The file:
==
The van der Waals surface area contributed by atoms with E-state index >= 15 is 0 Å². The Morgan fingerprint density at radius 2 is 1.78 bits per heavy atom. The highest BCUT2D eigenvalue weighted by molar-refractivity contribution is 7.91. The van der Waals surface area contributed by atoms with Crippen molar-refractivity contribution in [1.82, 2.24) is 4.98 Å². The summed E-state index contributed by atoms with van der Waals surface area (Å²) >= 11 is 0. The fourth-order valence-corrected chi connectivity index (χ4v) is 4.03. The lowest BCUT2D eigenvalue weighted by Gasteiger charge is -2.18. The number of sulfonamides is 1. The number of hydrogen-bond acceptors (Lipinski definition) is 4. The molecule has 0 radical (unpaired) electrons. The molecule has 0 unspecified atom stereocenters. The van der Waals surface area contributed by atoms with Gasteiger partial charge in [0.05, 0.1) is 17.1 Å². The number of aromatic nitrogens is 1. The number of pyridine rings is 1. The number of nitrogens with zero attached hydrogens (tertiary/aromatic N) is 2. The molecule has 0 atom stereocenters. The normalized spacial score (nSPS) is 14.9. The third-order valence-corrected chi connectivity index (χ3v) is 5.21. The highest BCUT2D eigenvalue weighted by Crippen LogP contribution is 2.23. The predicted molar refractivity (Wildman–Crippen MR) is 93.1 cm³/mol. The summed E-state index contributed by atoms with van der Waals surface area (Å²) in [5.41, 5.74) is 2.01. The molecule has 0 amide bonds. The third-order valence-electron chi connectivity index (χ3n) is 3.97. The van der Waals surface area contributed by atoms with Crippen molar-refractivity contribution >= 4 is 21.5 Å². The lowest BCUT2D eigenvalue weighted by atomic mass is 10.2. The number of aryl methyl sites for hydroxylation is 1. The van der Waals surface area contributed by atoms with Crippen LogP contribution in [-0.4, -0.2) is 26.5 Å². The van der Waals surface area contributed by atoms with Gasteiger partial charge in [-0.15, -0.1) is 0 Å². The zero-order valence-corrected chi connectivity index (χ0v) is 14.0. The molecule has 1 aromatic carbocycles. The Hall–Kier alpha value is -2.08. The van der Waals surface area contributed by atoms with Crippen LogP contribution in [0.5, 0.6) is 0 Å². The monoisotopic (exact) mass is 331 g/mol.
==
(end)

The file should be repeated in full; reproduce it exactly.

The van der Waals surface area contributed by atoms with E-state index >= 15 is 0 Å². The Morgan fingerprint density at radius 2 is 1.78 bits per heavy atom. The highest BCUT2D eigenvalue weighted by molar-refractivity contribution is 7.91. The van der Waals surface area contributed by atoms with Crippen molar-refractivity contribution in [1.82, 2.24) is 4.98 Å². The summed E-state index contributed by atoms with van der Waals surface area (Å²) >= 11 is 0. The fourth-order valence-corrected chi connectivity index (χ4v) is 4.03. The lowest BCUT2D eigenvalue weighted by Gasteiger charge is -2.18. The number of sulfonamides is 1. The number of hydrogen-bond acceptors (Lipinski definition) is 4. The molecule has 0 radical (unpaired) electrons. The molecule has 0 unspecified atom stereocenters. The van der Waals surface area contributed by atoms with Gasteiger partial charge in [0.05, 0.1) is 17.1 Å². The number of aromatic nitrogens is 1. The number of pyridine rings is 1. The number of nitrogens with zero attached hydrogens (tertiary/aromatic N) is 2. The molecule has 0 atom stereocenters. The normalized spacial score (nSPS) is 14.9. The third-order valence-corrected chi connectivity index (χ3v) is 5.21. The highest BCUT2D eigenvalue weighted by Crippen LogP contribution is 2.23. The predicted molar refractivity (Wildman–Crippen MR) is 93.1 cm³/mol. The summed E-state index contributed by atoms with van der Waals surface area (Å²) in [5.41, 5.74) is 2.01. The molecule has 0 amide bonds. The third-order valence-electron chi connectivity index (χ3n) is 3.97. The van der Waals surface area contributed by atoms with Crippen molar-refractivity contribution >= 4 is 21.5 Å². The lowest BCUT2D eigenvalue weighted by atomic mass is 10.2. The number of aryl methyl sites for hydroxylation is 1. The van der Waals surface area contributed by atoms with Crippen LogP contribution in [-0.4, -0.2) is 26.5 Å². The van der Waals surface area contributed by atoms with Gasteiger partial charge in [-0.15, -0.1) is 0 Å². The zero-order valence-corrected chi connectivity index (χ0v) is 14.0. The molecule has 1 aromatic carbocycles. The Hall–Kier alpha value is -2.08. The van der Waals surface area contributed by atoms with Crippen LogP contribution in [0.5, 0.6) is 0 Å². The monoisotopic (exact) mass is 331 g/mol.